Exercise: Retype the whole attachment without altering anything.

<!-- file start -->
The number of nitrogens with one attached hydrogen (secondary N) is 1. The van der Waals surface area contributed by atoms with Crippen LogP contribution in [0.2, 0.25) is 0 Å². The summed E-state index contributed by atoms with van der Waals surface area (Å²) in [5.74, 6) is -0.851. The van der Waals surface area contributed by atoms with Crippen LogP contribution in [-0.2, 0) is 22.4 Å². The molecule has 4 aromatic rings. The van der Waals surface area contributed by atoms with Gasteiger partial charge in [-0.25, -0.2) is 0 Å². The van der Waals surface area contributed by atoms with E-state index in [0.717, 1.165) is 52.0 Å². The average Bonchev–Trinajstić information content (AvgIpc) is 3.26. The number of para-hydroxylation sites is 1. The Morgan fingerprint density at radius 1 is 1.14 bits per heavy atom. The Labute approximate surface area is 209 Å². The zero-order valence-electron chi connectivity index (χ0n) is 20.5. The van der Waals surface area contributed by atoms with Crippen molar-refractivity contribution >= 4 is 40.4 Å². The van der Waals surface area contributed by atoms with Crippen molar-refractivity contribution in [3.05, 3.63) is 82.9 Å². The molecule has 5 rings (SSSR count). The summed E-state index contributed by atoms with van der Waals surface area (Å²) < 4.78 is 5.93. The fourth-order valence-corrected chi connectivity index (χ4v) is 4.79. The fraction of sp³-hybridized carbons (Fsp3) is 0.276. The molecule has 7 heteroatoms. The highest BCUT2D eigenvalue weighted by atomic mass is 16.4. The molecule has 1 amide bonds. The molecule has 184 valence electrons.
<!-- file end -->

The number of nitrogens with one attached hydrogen (secondary N) is 1. The van der Waals surface area contributed by atoms with Crippen LogP contribution in [0.2, 0.25) is 0 Å². The summed E-state index contributed by atoms with van der Waals surface area (Å²) in [5.74, 6) is -0.851. The van der Waals surface area contributed by atoms with Crippen LogP contribution in [-0.2, 0) is 22.4 Å². The molecule has 4 aromatic rings. The van der Waals surface area contributed by atoms with Gasteiger partial charge in [-0.25, -0.2) is 0 Å². The van der Waals surface area contributed by atoms with E-state index in [0.717, 1.165) is 52.0 Å². The average Bonchev–Trinajstić information content (AvgIpc) is 3.26. The number of para-hydroxylation sites is 1. The Morgan fingerprint density at radius 1 is 1.14 bits per heavy atom. The Labute approximate surface area is 209 Å². The zero-order valence-electron chi connectivity index (χ0n) is 20.5. The van der Waals surface area contributed by atoms with Crippen molar-refractivity contribution >= 4 is 40.4 Å². The van der Waals surface area contributed by atoms with Crippen molar-refractivity contribution in [3.05, 3.63) is 82.9 Å². The molecule has 5 rings (SSSR count). The summed E-state index contributed by atoms with van der Waals surface area (Å²) < 4.78 is 5.93. The fourth-order valence-corrected chi connectivity index (χ4v) is 4.79. The fraction of sp³-hybridized carbons (Fsp3) is 0.276. The molecule has 7 heteroatoms. The highest BCUT2D eigenvalue weighted by atomic mass is 16.4. The molecule has 1 amide bonds. The molecule has 184 valence electrons.